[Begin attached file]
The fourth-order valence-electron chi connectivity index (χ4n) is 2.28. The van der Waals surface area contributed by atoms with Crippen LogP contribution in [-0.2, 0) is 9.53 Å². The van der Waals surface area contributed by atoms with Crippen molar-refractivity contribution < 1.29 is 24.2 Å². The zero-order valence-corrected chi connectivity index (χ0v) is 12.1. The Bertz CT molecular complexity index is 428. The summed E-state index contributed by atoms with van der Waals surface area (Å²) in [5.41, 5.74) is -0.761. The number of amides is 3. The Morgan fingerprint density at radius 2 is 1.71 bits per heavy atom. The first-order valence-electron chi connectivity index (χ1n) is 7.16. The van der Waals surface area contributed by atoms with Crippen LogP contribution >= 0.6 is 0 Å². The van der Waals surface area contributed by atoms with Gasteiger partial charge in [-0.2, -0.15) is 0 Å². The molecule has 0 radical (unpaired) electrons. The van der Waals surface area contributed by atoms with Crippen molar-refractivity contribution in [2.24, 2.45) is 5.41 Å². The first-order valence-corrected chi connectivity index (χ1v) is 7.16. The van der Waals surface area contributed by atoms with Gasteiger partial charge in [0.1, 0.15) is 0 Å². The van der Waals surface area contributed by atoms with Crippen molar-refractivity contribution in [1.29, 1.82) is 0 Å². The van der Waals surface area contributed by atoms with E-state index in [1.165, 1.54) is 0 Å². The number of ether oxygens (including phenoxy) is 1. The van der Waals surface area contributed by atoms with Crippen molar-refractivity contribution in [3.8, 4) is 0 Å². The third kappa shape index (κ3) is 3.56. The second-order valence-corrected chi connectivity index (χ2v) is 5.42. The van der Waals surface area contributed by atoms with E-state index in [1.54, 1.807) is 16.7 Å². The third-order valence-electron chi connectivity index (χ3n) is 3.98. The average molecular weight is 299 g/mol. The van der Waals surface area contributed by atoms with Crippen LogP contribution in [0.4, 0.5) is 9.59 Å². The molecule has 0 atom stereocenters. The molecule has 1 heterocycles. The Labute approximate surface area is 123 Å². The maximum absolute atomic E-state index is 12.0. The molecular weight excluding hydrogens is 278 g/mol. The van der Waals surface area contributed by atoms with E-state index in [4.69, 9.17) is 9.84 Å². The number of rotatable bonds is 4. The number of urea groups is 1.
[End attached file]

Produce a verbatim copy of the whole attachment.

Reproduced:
The fourth-order valence-electron chi connectivity index (χ4n) is 2.28. The van der Waals surface area contributed by atoms with Crippen LogP contribution in [-0.2, 0) is 9.53 Å². The van der Waals surface area contributed by atoms with Crippen molar-refractivity contribution < 1.29 is 24.2 Å². The zero-order valence-corrected chi connectivity index (χ0v) is 12.1. The Bertz CT molecular complexity index is 428. The summed E-state index contributed by atoms with van der Waals surface area (Å²) in [5.41, 5.74) is -0.761. The number of amides is 3. The Morgan fingerprint density at radius 2 is 1.71 bits per heavy atom. The first-order valence-electron chi connectivity index (χ1n) is 7.16. The van der Waals surface area contributed by atoms with Crippen LogP contribution >= 0.6 is 0 Å². The van der Waals surface area contributed by atoms with Gasteiger partial charge in [-0.2, -0.15) is 0 Å². The molecule has 0 radical (unpaired) electrons. The van der Waals surface area contributed by atoms with Crippen molar-refractivity contribution in [2.24, 2.45) is 5.41 Å². The first-order valence-corrected chi connectivity index (χ1v) is 7.16. The van der Waals surface area contributed by atoms with Gasteiger partial charge in [0.1, 0.15) is 0 Å². The van der Waals surface area contributed by atoms with Crippen molar-refractivity contribution in [1.29, 1.82) is 0 Å². The van der Waals surface area contributed by atoms with E-state index in [1.165, 1.54) is 0 Å². The number of ether oxygens (including phenoxy) is 1. The van der Waals surface area contributed by atoms with Crippen molar-refractivity contribution in [3.8, 4) is 0 Å². The third kappa shape index (κ3) is 3.56. The second-order valence-corrected chi connectivity index (χ2v) is 5.42. The van der Waals surface area contributed by atoms with E-state index in [1.54, 1.807) is 16.7 Å². The third-order valence-electron chi connectivity index (χ3n) is 3.98. The average molecular weight is 299 g/mol. The van der Waals surface area contributed by atoms with Crippen LogP contribution in [0.4, 0.5) is 9.59 Å². The molecule has 0 atom stereocenters. The molecule has 1 heterocycles. The Labute approximate surface area is 123 Å². The maximum absolute atomic E-state index is 12.0. The molecular weight excluding hydrogens is 278 g/mol. The van der Waals surface area contributed by atoms with E-state index in [4.69, 9.17) is 9.84 Å². The number of rotatable bonds is 4. The number of urea groups is 1.